A new study has made it easier to assess how tall children might grow up to be.
The research is the largest ever genetic analysis of height and used the DNA of more than five million people from 281 contributing studies.
Experts suggest the study plugs a sizeable gap in the understanding of how genetic differences account for differences in height.
More than one million of the study’s participants are of non-European – African, East Asian, Hispanic or South Asian – ancestry.
Dr Loic Yengo, from the University of Queensland and co-first author, said: ‘Eighty per cent of height differences between people are determined by genetic factors.
‘The 12,000 variants that we found explain 40% of height differences, meaning we’ve opened the door for DNA to be used to predict height more accurately than ever before.
‘Currently, a child’s height is best predicted using the average height of their two biological parents, but using this genomic data, paediatricians will be able to get a better estimate.
‘It will put parents’ minds at ease if children are growing as their genes predict, or it will trigger further medical investigation and help pick up potential issues sooner.’
Dr Eirini Marouli, co-first author of the study and senior lecturer in Computational Biology at Queen Mary University of London, said: ‘We have accomplished a feat in studying the DNA of over five million people that was broadly considered impossible until recently.
‘Genomic studies are revolutionary and might hold the key to solving many global health challenges – their potential is tremendously exciting.
‘If we can get a clear picture of a trait such as height at a genomic level, we may then have the model to better diagnose and treat gene-influenced conditions like heart disease or schizophrenia, for example.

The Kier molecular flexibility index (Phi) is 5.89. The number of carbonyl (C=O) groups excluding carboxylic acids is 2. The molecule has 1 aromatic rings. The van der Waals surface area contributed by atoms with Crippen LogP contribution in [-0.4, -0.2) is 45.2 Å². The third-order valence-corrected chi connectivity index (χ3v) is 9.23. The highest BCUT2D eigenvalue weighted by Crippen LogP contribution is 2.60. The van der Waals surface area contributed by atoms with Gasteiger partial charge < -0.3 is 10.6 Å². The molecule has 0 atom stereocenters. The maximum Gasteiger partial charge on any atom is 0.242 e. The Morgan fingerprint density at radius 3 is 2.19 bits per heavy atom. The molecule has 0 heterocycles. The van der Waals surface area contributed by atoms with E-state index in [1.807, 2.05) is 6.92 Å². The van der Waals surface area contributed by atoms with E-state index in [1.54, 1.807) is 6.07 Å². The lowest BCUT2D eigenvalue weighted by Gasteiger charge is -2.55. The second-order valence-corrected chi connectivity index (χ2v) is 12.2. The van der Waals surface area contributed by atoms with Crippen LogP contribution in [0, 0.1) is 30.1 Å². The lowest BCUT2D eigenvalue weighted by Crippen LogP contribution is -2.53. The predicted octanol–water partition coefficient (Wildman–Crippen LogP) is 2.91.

‘If we can map specific parts of the genome to certain traits, it opens the door to widespread targeted, personalised treatments further down the line that could benefit people everywhere.’
Adult height is mostly determined by the information encoded in our DNA – children from tall parents tend to be taller, while those from short parents are shorter, but these estimates are not always perfect.
The role genetics plays in the growth of a small baby into an adult has traditionally been a complex and poorly understood area of human biology.
Scientists suggest their findings could help doctors identify people who are not able to reach their genetically predicted height, which may then aid in the diagnosis of hidden diseases or conditions that may be stunting their growth or impacting their health.
Researchers suggest their findings could also be used in police investigations to predict height from a suspect’s DNA sample at a crime scene.
The team now plans to dive deeper to identify the remaining genetic factors for height.
‘These other factors will be harder to find as they each have a lesser effect and we may need at least 20 million samples to complete that herculean task,’ Dr Yengo said.
The study is published in the Nature journal.
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